The smarter the bird, the more unique welfare needs it has in captivity, according to a U of G first-ever study.
This finding may apply to other brainy captive creatures including great apes, elephants and whales, said the study's lead author, Dr. Georgia Mason, director of U of G's Campbell Centre for the Study of Animal Welfare.
"This study provides the first empirical evidence that intelligent animals can struggle in captivity," said Mason, a professor in the Department of Integrative Biology.
The study also revealed for the first time that greater intelligence -- a benefit in the wild -- can hinder large-brained parrots' adjustment to captivity.
Roughly half of the world's parrots now live in homes, zoos and breeding facilities.
"What's new in this study is that we're showing why some species are at risk and others are fine."
Published this week in Proceedings of the Royal Society B, the study highlights the need for cognitive stimulation and foods that require more complicated physical handling to improve care of birds.
Co-authors are Heather McDonald, a former U of G PhD student who is now with Mount Sinai Health in Toronto, as well as researchers at the University of Bristol in the U.K. and Utrecht University in the Netherlands.
The researchers examined two main data sources.
One was an early 1990s survey on captive breeding success involving more than 30,000 birds in the United States. The team also ran an online survey involving almost 1,400 pet parrots in 50 species for stereotypic behaviour, or abnormal activity such as biting at cage bars, chewing or even eating feathers, and swaying, bouncing or rote pacing in cages.
They looked at housing conditions, brain size-body weight ratios (a marker for intelligence), diets and other factors, and used a form of analysis that allows evolutionary biologists to tease out inherited traits that predispose species to risk.
They found that species whose natural diet involves nuts, seeds and tough-coated insects were more likely to pluck, chew or even eat their feathers. Parrot species with relatively large brains were more at risk for all other forms of stereotypic behaviour.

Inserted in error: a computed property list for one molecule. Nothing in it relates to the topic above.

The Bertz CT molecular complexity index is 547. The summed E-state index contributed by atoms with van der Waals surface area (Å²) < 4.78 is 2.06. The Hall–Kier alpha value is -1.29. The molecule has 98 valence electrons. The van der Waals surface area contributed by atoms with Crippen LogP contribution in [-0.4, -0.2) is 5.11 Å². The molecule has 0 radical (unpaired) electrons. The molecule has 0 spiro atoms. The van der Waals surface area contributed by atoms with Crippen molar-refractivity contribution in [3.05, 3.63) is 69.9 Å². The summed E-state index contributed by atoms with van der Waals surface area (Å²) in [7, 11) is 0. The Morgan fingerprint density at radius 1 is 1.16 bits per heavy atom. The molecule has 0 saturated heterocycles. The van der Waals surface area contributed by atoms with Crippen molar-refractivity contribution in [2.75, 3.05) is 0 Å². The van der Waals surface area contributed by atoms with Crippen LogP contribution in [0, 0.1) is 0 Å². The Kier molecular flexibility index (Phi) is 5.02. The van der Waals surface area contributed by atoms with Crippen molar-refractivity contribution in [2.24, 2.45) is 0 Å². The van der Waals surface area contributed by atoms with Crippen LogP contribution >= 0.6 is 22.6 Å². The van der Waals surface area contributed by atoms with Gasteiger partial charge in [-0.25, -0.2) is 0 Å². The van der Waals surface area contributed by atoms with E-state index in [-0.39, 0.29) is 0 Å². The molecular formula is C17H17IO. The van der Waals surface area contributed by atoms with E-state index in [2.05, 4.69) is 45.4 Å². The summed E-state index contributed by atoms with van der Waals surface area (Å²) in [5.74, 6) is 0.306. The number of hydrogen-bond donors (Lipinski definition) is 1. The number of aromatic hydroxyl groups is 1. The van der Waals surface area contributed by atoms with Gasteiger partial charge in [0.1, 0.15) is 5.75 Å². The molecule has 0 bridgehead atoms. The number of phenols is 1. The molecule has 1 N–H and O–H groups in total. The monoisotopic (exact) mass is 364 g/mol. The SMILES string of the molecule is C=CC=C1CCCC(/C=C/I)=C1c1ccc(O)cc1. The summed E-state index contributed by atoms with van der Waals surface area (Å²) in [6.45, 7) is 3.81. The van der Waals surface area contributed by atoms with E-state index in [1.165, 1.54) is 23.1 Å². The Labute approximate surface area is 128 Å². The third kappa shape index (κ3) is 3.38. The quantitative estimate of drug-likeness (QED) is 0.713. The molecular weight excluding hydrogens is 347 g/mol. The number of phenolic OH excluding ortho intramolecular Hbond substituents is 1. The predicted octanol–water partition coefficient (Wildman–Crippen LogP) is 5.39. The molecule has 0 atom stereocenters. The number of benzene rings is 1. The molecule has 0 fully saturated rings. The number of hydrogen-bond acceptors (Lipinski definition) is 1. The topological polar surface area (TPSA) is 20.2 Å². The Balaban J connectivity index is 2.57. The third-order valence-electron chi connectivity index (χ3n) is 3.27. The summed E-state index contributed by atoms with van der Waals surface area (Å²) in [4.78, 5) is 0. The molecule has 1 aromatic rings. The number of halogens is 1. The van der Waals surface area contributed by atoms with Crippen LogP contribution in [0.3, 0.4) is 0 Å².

That finding suggests that owners need to ensure naturalistic diets rather than providing processed foods to domestic birds. Wild parrots normally spend 40 to 75 per cent of their time in foraging.
Mason said parrots may have evolved needs to crunch and manipulate with their beaks -- even when their food is ready-processed and presented in a bowl -- or may need particular nutrients in natural diets.
"We don't know which is the most important to feather-plucking birds. So ideally owners should provide naturalistic food items intact so that parrots really have to break their way in and do extractive foraging as they do in the wild."
Cockatiels, Jandaya parakeets and yellow-naped Amazons, for instance, typically thrive in domestic settings. But relatively large-brained parrots such as Nanday parakeets, monk parakeets and some cockatoos suffer more psychological welfare problems.
"These intelligent species are more invasive, too -- another reason to treat them with extra care," said Mason.
Most parrots are highly social but are often housed alone and sometimes in monotonous and predictable conditions.
"Some species seem to adapt well to captivity, but maybe some should not be kept unless you have lots of time and creativity."
She said owners should provide more stimulation to birds, including more naturalistic aviaries along with puzzles and other enrichment items.
"Good parrot carers are doing this already. But if you're new to parrots, pick a species likely to thrive. Don't pick parrots that are not a good fit for your place and lifestyle."
About half of the world's estimated 100 million parrots live in captivity, most as pets in private homes. In the wild, more than 40 per cent of species are threatened or near threatened, said Mason, who has discussed her new study with the World Parrot Trust.
"It's really important from a conservation point of view to have good parrot welfare."
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